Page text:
Apple adopting the word ‘follow’ for podcasts as users associate ‘subscribe’ with paid content

From 9To5Mac:

As reported by Podnews, Apple will no longer associate the word “subscribe” with Podcasts. According to a research from Edison Research, about 47% of users associate “subscribe” with paid content. This results in fewer people using the Podcasts app because they don’t understand that the content is free.

This confusion between what is paid versus free feels like a problem Apple has contributed to and done too little to solve. From the in-app purchase dialog being difficult to immediately discern the cost of something, to the fact that an App Store listing hides the information for an app which is free to download but requires a paid subscription in order to use.

The payment model Apple foists upon developers has two choices:

  • A one-time payment which is clearly labeled on the “Get” button for an app.
  • A recurring subscription which can have tiered pricing, but the price of such an app appears the same as a free app upon initial download.

Given these two choices alone, and a developers need to make a living (which might be hard to do if users pay for your app once and never again yet expect updates for years), it’s understandable that more apps move their pricing model to the latter approach. This spreads the pricing confusion and mismatched expectations across a wider user base over time.

It’s quite the mess, and the solution here is to do what? Rename “subscribe” to “follow”? It feels like too small a change, and leaves me with a negative impression given that the word “follow” is oft associated with social media, a world set apart from that of podcasting.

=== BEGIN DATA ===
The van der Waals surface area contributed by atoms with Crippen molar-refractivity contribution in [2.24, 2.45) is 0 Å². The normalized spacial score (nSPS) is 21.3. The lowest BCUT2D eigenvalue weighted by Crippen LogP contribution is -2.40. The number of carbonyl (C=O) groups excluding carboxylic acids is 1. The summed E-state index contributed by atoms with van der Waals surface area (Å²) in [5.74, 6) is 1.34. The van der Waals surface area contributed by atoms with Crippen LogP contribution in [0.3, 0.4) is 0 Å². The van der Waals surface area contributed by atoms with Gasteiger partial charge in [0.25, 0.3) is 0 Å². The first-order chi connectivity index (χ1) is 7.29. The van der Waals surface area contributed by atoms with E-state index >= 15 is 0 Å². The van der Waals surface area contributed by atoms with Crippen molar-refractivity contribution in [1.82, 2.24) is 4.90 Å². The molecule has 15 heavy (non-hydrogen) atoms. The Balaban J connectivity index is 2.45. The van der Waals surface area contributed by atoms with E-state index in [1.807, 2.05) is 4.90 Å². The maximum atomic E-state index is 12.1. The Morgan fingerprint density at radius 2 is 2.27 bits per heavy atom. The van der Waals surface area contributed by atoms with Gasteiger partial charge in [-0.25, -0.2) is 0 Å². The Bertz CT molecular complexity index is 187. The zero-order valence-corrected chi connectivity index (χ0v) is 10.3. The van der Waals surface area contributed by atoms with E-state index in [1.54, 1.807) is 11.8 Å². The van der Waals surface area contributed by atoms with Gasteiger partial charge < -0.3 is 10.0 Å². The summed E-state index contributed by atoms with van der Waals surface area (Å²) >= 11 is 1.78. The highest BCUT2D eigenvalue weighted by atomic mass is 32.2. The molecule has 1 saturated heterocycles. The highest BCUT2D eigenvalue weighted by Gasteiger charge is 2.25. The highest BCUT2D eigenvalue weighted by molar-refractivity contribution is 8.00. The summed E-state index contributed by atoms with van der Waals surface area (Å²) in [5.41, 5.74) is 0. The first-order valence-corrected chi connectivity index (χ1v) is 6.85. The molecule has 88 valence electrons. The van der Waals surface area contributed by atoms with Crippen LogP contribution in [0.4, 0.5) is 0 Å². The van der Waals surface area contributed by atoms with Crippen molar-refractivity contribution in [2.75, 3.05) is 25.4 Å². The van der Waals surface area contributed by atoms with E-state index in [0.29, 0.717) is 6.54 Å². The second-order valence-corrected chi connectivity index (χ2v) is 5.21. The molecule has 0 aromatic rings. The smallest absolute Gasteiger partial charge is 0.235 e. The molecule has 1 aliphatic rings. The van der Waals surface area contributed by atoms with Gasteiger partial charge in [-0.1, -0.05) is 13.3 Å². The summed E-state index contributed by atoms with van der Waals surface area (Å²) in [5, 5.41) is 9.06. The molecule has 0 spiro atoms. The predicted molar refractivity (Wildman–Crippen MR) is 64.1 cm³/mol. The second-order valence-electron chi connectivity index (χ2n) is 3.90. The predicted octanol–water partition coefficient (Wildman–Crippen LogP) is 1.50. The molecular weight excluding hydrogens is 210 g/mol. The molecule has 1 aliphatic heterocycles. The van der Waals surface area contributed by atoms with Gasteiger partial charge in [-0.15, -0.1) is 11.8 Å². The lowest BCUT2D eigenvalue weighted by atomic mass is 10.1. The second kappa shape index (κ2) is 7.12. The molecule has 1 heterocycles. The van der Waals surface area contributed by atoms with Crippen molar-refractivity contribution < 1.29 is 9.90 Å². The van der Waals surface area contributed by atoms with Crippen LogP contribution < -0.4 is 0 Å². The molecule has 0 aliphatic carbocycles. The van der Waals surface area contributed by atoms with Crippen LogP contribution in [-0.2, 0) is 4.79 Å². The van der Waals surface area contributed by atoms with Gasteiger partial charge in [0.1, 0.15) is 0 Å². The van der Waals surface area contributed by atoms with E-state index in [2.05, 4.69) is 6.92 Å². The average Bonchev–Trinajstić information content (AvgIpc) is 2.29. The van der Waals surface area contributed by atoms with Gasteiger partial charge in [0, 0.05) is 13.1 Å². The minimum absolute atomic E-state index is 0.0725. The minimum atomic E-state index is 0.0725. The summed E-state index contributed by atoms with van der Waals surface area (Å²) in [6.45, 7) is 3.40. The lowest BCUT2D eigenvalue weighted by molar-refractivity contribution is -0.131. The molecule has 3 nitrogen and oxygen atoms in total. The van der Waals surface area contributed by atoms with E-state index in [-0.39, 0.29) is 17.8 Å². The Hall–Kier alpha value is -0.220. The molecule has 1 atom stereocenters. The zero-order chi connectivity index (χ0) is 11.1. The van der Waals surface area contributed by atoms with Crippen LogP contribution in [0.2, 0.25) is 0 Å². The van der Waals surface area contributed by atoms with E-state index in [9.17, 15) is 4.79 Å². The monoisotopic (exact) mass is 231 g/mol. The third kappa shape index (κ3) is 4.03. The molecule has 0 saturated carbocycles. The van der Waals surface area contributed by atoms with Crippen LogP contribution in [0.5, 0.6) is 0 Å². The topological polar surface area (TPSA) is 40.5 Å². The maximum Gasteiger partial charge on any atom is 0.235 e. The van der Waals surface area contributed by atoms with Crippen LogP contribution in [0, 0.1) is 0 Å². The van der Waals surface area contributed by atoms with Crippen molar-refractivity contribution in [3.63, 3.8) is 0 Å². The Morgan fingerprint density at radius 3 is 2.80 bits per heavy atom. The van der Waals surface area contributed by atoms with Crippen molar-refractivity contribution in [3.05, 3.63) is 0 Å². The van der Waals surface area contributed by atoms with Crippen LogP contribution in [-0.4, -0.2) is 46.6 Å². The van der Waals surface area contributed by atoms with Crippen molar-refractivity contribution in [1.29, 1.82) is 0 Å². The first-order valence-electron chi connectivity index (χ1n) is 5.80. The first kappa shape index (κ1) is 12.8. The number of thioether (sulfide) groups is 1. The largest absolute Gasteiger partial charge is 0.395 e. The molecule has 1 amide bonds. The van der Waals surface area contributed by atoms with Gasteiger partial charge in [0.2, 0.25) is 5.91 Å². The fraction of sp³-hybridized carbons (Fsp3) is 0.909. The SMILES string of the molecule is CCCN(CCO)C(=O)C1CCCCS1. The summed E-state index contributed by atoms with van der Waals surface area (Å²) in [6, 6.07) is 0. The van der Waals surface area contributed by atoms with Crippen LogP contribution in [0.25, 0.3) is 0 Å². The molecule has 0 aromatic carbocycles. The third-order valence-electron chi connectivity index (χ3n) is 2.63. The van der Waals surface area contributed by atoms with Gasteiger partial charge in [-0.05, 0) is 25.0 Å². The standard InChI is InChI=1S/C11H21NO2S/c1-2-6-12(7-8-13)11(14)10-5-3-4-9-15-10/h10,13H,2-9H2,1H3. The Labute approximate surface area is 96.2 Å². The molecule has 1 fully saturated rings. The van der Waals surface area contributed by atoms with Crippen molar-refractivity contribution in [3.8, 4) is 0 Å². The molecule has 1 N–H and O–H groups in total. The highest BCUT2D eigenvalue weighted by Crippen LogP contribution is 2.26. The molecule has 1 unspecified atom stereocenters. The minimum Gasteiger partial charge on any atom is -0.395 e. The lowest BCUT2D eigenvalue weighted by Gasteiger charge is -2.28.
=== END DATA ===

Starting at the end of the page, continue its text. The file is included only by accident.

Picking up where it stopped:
I’m Your Child’s New Interlocking Block System and I’m Incompatible With Every Other Block They Own

From McSweeney’s:

Congratulations, parents. I have come into your home as a birthday/Christmas/Daddy-hasn’t-been-around-in-a-while present. Consider it a blessing. I am your child’s newest interlocking block system, and I am not compatible with any other blocks they own.

[…]

There are certain things one must know when owning me. My pieces only fit into each other from odd angles, limiting what you can make. Playing with me is not very enjoyable, but more of a privilege. I am the only block system to simultaneously nourish your child’s creativity and provide them constant frustration. Such is the cost of excellence. I can teach them more about life than you ever could, despite being an inanimate block system.

Relevant and related, XKCD 927:

Biking on Thursday

From Weather NJ:

Thursday (March 11) high temperatures should reach well into the 60s again away from the ocean. This day probably has the best chance for interior CNJ/SNJ to climb into the 70s. Places like Cape May and nearby surrounding coastlines could again hang in the 50s. Skies should be mostly sunny. Winds should be light out of the S/SW. Overnight lows should struggle to dip below 50 statewide.

Yup, I’m heading out for a bike ride this Thursday. 🚴‍♂️

Comcast hides upload speeds deep inside its infuriating ordering system

From Ars Technica:

At this page, with Comcast having already verified your card, you can view upload speeds and decide whether to submit the order or exit the ordering system. The part of Comcast’s statement that upload speeds are “visible upon check out when you submit your order” is thus accurate. But refusing to tell a prospective customer what they’re paying for until after they submit credit card information is simply ridiculous. You can probably get upload speeds earlier by asking a Comcast rep in an online chat or phone call, but that shouldn’t be necessary.

Emphasis mine.